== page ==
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Gävle, Sweden

Brandes C.,Leibniz University of Hanover | Steffen H.,Lantmateriet | Steffen R.,Uppsala University | Wu P.,University of Hong Kong
Geology | Year: 2015

There is growing evidence that climate-induced melting of large ice sheets has been able to trigger fault reactivation and earthquakes around the migrating ice limit. Even today, the stress due to glacial isostatic adjustment can continue to induce seismicity within the onceglaciated region. Northern Central Europe lies outside the former ice margin and is regarded as a low-seismicity area. However, several historic earthquakes with intensities of up to VII occurred in this region during the past 1200 years. Here we show with numerical simulations that the seismicity can potentially be explained by the decay of the Scandinavian ice sheet after the Weichselian glaciation. Combination of historic earthquake epicenters with fault maps relates historic seismicity to major reverse faults of Late Cretaceous age. Mesozoic normal faults remained inactive in historic times. We suggest that many faults in northern Central Europe are active during postglacial times. This is a novelty that sheds new light on the distribution of postglacial faulting and seismicity. In addition, we present the first consistent model that can explain both the occurrence of deglaciation seismicity and the historic earthquakes in northern Central Europe. © 2015 Geological Society of America. Source


Steffen H.,Lantmateriet | Kaufmann G.,Free University of Berlin | Lampe R.,University of Greifswald
Solid Earth | Year: 2014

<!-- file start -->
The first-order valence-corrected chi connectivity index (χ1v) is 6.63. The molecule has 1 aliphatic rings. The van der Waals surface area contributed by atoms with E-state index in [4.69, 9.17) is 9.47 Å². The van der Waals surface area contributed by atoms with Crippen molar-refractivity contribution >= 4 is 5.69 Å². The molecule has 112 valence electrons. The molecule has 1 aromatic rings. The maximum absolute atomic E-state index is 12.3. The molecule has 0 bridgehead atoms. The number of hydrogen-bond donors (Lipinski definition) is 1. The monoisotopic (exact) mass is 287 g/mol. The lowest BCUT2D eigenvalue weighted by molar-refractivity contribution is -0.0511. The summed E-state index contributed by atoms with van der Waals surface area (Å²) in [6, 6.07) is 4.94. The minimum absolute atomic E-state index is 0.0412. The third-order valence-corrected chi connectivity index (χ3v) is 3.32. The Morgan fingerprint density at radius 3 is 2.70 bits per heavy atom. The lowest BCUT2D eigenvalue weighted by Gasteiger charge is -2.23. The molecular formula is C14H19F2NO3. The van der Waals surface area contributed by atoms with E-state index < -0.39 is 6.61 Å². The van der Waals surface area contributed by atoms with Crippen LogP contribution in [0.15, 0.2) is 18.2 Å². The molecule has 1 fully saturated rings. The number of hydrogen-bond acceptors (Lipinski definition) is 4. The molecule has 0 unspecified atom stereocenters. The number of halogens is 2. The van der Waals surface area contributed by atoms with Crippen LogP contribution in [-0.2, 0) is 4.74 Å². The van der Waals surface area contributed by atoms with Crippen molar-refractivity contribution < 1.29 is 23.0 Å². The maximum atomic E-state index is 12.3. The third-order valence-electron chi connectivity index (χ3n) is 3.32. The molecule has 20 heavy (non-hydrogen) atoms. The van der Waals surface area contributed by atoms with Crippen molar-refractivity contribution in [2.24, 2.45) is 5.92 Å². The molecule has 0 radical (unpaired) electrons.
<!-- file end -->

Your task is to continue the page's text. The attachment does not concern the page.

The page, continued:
During the last glacial maximum, a large ice sheet covered Scandinavia, which depressed the earth's surface by several 100 m. In northern central Europe, mass redistribution in the upper mantle led to the development of a peripheral bulge. It has been subsiding since the begin of deglaciation due to the viscoelastic behaviour of the mantle. We analyse relative sea-level (RSL) data of southern Sweden, Denmark, Germany, Poland and Lithuania to determine the lithospheric thickness and radial mantle viscosity structure for distinct regional RSL subsets. We load a 1-D Maxwell-viscoelastic earth model with a global ice-load history model of the last glaciation. We test two commonly used ice histories, RSES from the Australian National University and ICE-5G from the University of Toronto. Our results indicate that the lithospheric thickness varies, depending on the ice model used, between 60 and 160 km. The lowest values are found in the Oslo Graben area and the western German Baltic Sea coast. In between, thickness increases by at least 30 km tracing the Ringkøbing-Fyn High. In Poland and Lithuania, lithospheric thickness reaches up to 160 km. However, the latter values are not well constrained as the confidence regions are large. Upper-mantle viscosity is found to bracket [2-7] × 1020 Pa s when using ICE-5G. Employing RSES much higher values of 2 × 1021 Pa s are obtained for the southern Baltic Sea. Further investigations should evaluate whether this ice-model version and/or the RSL data need revision. We confirm that the lower-mantle viscosity in Fennoscandia can only be poorly resolved. The lithospheric structure inferred from RSES partly supports structural features of regional and global lithosphere models based on thermal or seismological data. While there is agreement in eastern Europe and southwest Sweden, the structure in an area from south of Norway to northern Germany shows large discrepancies for two of the tested lithosphere models. The lithospheric thickness as determined with ICE-5G does not agree with the lithosphere models. Hence, more investigations have to be undertaken to sufficiently determine structures such as the Ringkøbing- Fyn High as seen with seismics with the help of glacial isostatic adjustment modelling. © Author(s) 2014. Source